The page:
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Are Investors Not Scared Enough?
12/02/2008 1:00 pm EST
Bernie Schaeffer, editor of the Option Advisor, says professional and individual sentiment isn’t bearish enough to indicate a market bottom has been reached.
And so it goes, with the Standard & Poor’s 500 index now down 44% for the year, 48% from its October 2007 peak, and trading at its lowest level in 11 years.
So how can our own Ryan Detrick be concluding that people are not “scared enough”?
[A few] weeks ago, the American Association of Individual Investors (AAII) survey was showing an astounding 44% bulls compared to just 33% bears.
And the ten-day moving average of “buy to open” call volume on the International Securities Exchange is still about 20% higher than the corresponding put volume. This is in marked contrast to the situation at the 2002 market bottom, when put volume exceeded call volume by 10%. The VIX, while certainly at elevated levels, is [still] below its October peak.
But perhaps the strongest indication of lingering complacency in the wake of a stock market implosion is the current advice of Wall Street equity analysts. The leader of [Schaeffer’s Investment Research’s] quantitative group, Joe Sunderman, [said recently]:
“Analysts have not significantly changed their posture during the past several months. Despite the S&P 500 Index shedding more than 40% year to date, the percentage of Buy ratings has been fairly steady. More specifically, Buy ratings have trickled lower during the last year or so from a high of 47.9% (October 7, 2007) to a current reading of 45.4%.
“According to Dirk Van Dijk of Zacks Research, ‘earnings expectations are collapsing for both the fourth quarter and 2009.’ Thus, it will be noteworthy to see if the declines in earnings expectations will lead to future downgrades on US equities in the coming months.”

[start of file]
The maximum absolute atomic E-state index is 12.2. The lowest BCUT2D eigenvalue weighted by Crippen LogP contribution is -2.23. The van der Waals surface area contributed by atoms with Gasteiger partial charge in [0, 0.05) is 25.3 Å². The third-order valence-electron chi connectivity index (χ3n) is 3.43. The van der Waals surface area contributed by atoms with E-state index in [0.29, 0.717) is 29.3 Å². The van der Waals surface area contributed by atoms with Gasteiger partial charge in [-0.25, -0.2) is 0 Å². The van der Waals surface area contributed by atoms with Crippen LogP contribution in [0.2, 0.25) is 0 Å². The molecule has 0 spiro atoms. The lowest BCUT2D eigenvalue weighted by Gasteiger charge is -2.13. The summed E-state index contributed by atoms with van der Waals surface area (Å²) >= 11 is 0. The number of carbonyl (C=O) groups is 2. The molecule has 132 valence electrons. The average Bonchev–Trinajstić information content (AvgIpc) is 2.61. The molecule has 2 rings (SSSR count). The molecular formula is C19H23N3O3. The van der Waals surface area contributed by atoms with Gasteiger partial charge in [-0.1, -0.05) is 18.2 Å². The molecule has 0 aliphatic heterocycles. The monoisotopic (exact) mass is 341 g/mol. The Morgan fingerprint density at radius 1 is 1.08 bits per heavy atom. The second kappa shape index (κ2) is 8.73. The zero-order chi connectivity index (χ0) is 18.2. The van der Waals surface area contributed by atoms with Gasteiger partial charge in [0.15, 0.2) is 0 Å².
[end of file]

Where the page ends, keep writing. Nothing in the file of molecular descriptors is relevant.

To this, I will add:
1. The percentage of analyst Buy ratings as the market was rallying off the major market bottom in 1982 hovered in the 25% zone for almost two years, compared to the current level of about 45% Buys.
2. While the Sell percentage has risen steadily this year, it remains below 10% (about a third of the level of Sell ratings in 1982-1984. And in that 1982-1984 period, the percentage of Sell rating eclipsed that of Buy ratings on numerous occasions.
Signs of optimistic sentiment or outright complacency are exactly what you don’t want to see if you’re hoping for a market bottom. In this connection, I’ll note that not only have the key long-term moving averages that I’ve emphasized in recent months been decisively penetrated, but [the market recently] sliced through the 788 level on the S&P 500, which represents half of the October 2007 peak at 1,576.
There is often significant support at these “half-high” levels after major declines, and the jury may not yet be out on the 788 level still holding as support. But should it not hold, we are likely to have some very serious additional pain ahead.
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